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Cambodian PM orders return of defanged pet lion to owner

World
06.07.2021
124
Cambodian PM orders return of defanged pet lion to owner

A defanged and declawed lion that was kept in an upmarket neighbourhood of the Cambodian capital has been returned to its owner after the unlikely intervention of prime minister Hun Sen.

The 18-month-old cub, weighing 70 kilograms (154 pounds), had been imported from overseas, officials said. It was raised by its owner, a Chinese national, who named it Hima.

Authorities learned of the unlikely pet after seeing TikTok videos of Hima playing in a Phnom Penh villa. The lion was confiscated on 27 June and brought to a wildlife rescue centre.

Wildlife Alliance, an animal rescue NGO that aided in the raid last week, had said that private residence was “inappropriate” for a wild animal. A couple of days later, a video of the lion’s owner Qi Xiao visiting Hima in the centre went viral.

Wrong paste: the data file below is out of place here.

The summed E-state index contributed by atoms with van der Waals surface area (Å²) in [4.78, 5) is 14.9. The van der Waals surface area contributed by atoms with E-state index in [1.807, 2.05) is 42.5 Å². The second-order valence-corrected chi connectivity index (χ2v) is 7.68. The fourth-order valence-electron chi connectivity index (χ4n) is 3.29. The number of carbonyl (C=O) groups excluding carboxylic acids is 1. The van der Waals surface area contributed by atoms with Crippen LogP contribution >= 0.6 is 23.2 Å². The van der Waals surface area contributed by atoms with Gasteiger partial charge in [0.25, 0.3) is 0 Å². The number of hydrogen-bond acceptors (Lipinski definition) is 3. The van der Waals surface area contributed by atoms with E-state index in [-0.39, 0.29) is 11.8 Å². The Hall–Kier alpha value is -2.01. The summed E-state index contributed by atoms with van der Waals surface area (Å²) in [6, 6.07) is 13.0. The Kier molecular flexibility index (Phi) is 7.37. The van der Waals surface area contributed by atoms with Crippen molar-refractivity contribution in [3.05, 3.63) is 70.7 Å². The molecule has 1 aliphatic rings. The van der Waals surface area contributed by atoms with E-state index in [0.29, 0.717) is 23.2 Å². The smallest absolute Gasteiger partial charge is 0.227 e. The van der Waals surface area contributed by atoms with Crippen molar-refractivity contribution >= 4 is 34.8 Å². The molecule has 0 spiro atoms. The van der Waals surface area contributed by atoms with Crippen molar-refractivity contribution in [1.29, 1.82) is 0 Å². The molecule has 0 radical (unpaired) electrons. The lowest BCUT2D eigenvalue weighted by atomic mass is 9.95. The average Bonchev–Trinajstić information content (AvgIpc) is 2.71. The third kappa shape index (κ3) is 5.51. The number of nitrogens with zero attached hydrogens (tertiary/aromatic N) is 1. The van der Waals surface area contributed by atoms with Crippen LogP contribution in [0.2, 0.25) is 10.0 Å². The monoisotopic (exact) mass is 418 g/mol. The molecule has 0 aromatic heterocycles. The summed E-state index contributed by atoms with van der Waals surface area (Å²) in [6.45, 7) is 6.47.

In the video, Hima kept nudging Qi as he fed it meat, a seemingly affectionate behaviour that sparked calls on social media for them to be reunited.

By Sunday evening, Hun Sen announced on his official Facebook page that Qi could have his lion back on the condition that he “build it a proper cage to ensure the safety of the people in the house and neighbours”. He also ordered authorities to reimburse any fine paid by the owner.

Qi thanked the premier in a comment on the post, and also expressed gratitude to “Cambodian people for helping and supporting our Hima”.

“Lastly, I wish that Cambodia and China stay strong friends forever,” he wrote.

The lion was transported on Monday afternoon to Qi’s villa.

“I feel very happy, very touched … I didn’t expect to get him back,” Qi told reporters as the lion and his dog wandered around his background.

Cambodian authorities declined to comment on how much the owner was fined or what prompted the legal change of heart. Prime minister Hun Sen, one of the world’s longest-serving leaders, is a steadfast ally of Beijing, and Cambodia receives billions of dollars in soft loans and investment from China.

Author:guardian
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